Reproductive Behavior of the Amazonian Nurse-Frog Allobates paleovarzensis (Dendrobatoidea, Aromobatidae)

Publication Type:Journal Article
Year of Publication:2018
Authors:da Rocha, SMarques Co, Lima, APimentel, Kaefer, ILuis
Journal:South American Journal of Herpetology
Pagination:260 - 270
Date Published:Mar-26-20182022

Allobates paleovarzensisis a diurnal leaf-litter anuran of the Dendrobatoidea superfamily inhabiting Amazonian forests. Based on behavioral field observations, conducted between 2008–2017 at three localities, we describe the courtship, mating, parental care behavior and territoriality of the species. Vocal activity is more intense in the morning and during the rainy season. Resident males respond aggressively to other males that invade their territories, whereas females are not territorial. Females are attracted by the advertisement call of males and enter their territories to breed. The male courtship call has a lower frequency than the advertisement call, indicating that males can modulate the frequency characteristics of their vocalizations. Amplexus stimulates the release of oocytes by females. Males attend multiple egg clutches within their territories and transport tadpoles on their backs to aquatic habitats. Males carry up to 60 tadpoles on a single transport event—the largest number ever recorded forAllobates.We did not record male nor female cannibalism of tadpoles. In summary, we found thatAllobates paleovarzensisis a polygamous species with uniparental care performed by the male, complex courtship behavior, high fecundity, and territoriality related to male competition for space and females.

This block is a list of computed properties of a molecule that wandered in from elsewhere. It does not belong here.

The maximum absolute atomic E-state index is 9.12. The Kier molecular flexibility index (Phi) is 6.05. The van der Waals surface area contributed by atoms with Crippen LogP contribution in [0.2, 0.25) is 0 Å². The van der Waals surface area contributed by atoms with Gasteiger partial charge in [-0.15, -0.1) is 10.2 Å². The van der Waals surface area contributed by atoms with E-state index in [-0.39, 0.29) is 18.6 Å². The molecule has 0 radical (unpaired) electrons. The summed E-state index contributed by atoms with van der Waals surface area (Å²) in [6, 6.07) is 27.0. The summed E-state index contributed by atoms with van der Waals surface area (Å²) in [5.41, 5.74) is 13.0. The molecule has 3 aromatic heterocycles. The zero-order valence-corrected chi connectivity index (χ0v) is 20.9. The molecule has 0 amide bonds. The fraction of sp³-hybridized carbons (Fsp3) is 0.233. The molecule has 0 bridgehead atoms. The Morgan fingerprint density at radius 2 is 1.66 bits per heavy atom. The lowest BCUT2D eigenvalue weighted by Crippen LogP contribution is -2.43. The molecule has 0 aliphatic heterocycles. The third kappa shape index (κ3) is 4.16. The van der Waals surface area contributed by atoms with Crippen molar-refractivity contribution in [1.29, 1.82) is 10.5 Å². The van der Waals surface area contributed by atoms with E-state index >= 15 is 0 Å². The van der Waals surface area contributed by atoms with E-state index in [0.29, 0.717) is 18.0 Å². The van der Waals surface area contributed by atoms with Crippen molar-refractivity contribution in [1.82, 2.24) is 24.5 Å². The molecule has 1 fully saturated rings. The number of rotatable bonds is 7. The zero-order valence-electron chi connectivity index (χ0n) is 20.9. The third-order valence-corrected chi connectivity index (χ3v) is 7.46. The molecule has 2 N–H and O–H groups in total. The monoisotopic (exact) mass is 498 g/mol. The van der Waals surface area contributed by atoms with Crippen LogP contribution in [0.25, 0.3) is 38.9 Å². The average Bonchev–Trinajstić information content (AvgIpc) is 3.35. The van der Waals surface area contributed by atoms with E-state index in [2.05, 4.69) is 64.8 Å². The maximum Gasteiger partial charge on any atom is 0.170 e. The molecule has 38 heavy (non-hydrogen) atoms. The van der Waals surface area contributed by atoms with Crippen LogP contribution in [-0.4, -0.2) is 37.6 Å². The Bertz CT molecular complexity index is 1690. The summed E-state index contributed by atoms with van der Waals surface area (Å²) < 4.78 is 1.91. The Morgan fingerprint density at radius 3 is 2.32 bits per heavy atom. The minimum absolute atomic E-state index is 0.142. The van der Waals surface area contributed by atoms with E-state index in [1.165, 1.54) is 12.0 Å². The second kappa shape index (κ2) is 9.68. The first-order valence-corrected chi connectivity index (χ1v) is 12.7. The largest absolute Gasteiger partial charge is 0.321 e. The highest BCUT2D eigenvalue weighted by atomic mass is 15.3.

Short Title:South American Journal of Herpetology
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Scratchpads developed and conceived by (alphabetical): Ed Baker, Katherine Bouton Alice Heaton Dimitris Koureas, Laurence Livermore, Dave Roberts, Simon Rycroft, Ben Scott, Vince Smith